Chinese equivalent to Netflix? No, we want to be China’s online Disney, says iQiyi CEO
The Nasdaq-listed company, which was spun off from online search giant Baidu, has sharpened its focus on artificial intelligence, big data analytics and other technologies to improve its efficiency in content production, sourcing and even censorship
While many investors compare iQiyi to US-based Netflix, the head of China’s largest online video-streaming service said it was built to be like The Walt Disney Company, the media and entertainment conglomerate behind Mickey Mouse and the Star Wars franchise.
“Our business model is more like Disney’s than Netflix’s,” said Tim Gong Yu, iQiyi’s founder and chief executive, in a recent interview at the firm’s headquarters in Zhongguancun, a hi-tech zone in Beijing.
Describing Netflix’s subscription business model as one that is “simple and can be easily replicated in any country in the world”, Gong said following that same path will not help iQiyi achieve sustainable growth in future.
“Netflix has mainly English-language content, with Hollywood culture at its core,” Gong said. “For iQiyi, what we have is a big domestic market. But neither Chinese-language content nor Chinese culture has a huge audience overseas.”
Compared with the “horizontal” expansion of Netflix worldwide, iQiyi will focus on a “vertical” business model in the near-to-mid-term that will entail going deeper in the Chinese market, he said.
That strategy does not include building bricks-and-mortar theme parks like Disney. Instead, iQiyi plans to sharpen its focus on creating a Disney-like ecosystem of businesses.
“If a user likes to watch cartoons or TV dramas, he or she may also want to play a game or buy some merchandise based on a character [from our content],” said Gong, noting that Disney also derives income from various businesses, such as hotels and live-show ticket sales.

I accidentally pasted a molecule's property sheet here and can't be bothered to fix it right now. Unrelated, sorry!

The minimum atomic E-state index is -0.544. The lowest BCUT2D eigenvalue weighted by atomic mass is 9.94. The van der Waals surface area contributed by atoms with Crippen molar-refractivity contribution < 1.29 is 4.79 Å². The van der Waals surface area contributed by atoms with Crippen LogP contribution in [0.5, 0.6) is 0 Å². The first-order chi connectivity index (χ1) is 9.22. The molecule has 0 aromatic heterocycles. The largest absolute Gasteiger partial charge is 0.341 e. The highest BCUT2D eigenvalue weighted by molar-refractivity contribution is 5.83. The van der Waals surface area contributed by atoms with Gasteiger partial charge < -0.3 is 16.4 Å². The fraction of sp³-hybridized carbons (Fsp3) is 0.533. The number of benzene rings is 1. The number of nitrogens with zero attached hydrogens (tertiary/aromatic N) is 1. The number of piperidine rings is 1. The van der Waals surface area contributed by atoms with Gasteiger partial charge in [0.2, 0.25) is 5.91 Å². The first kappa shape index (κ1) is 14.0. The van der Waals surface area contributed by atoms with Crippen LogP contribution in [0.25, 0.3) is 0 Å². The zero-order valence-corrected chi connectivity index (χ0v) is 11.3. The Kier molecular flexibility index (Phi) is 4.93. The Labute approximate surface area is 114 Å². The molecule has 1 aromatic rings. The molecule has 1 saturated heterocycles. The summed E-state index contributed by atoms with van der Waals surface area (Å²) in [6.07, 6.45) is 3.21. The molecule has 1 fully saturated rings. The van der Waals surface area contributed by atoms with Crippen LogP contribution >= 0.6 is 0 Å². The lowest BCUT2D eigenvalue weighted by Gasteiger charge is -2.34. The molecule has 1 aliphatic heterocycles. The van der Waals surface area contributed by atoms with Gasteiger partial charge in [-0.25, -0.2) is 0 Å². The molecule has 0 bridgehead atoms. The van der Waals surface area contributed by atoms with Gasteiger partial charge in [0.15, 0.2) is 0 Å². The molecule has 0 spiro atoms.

China’s online entertainment industry nearly trebled in the four years to 2016 to 157 billion yuan (US$24.5 billion). It is predicted to become a 690 billion yuan market by 2022, according to an iResearch report cited in a recent iQiyi regulatory filing.
“We’re crystal clear that our strategy right now is to build an ecosystem based on content and IP, such as literature, comics, light novels and gaming,” Gong said. “We don’t think they can all be successful, but we hope some of them can become top three in their individual sectors in two to three years.”
On Monday, iQiyi’s literature unit announced exclusive agreements with some of China’s top online novelists, including Tang Shao and Nan Pai San Shu, to deliver high-quality content for the platform as part of its growing ecosystem.
Citing iQiyi’s efforts in technological innovation, Gong predicted that the company “can achieve what Disney has achieved in scale in 20 to 30 years”.
It is a goal that iQiyi, which was spun off from Chinese online search giant Baidu, has aspired to after establishing a leading position in China’s online video-streaming market by distributing films, television dramas, variety shows and other content online.
About half of iQiyi’s 6,000-strong workforce are involved in technology and product development, according to the company. Their work has focused on artificial intelligence (AI), big data analytics and other advanced technologies that help to lower cost and improve efficiency in content production and sourcing as well as censorship, a field that has gained importance amid the government’s tightened controls over online entertainment.
The company is already using AI to make casting decisions, which is geared towards helping choose the most suitable actors for a show to become a hit with its target audience. To fend off rising competition in the market for short videos, iQiyi said it has also developed a technology that can split long videos into short individual clips based on different requirements, such as scenes, characters and emotions.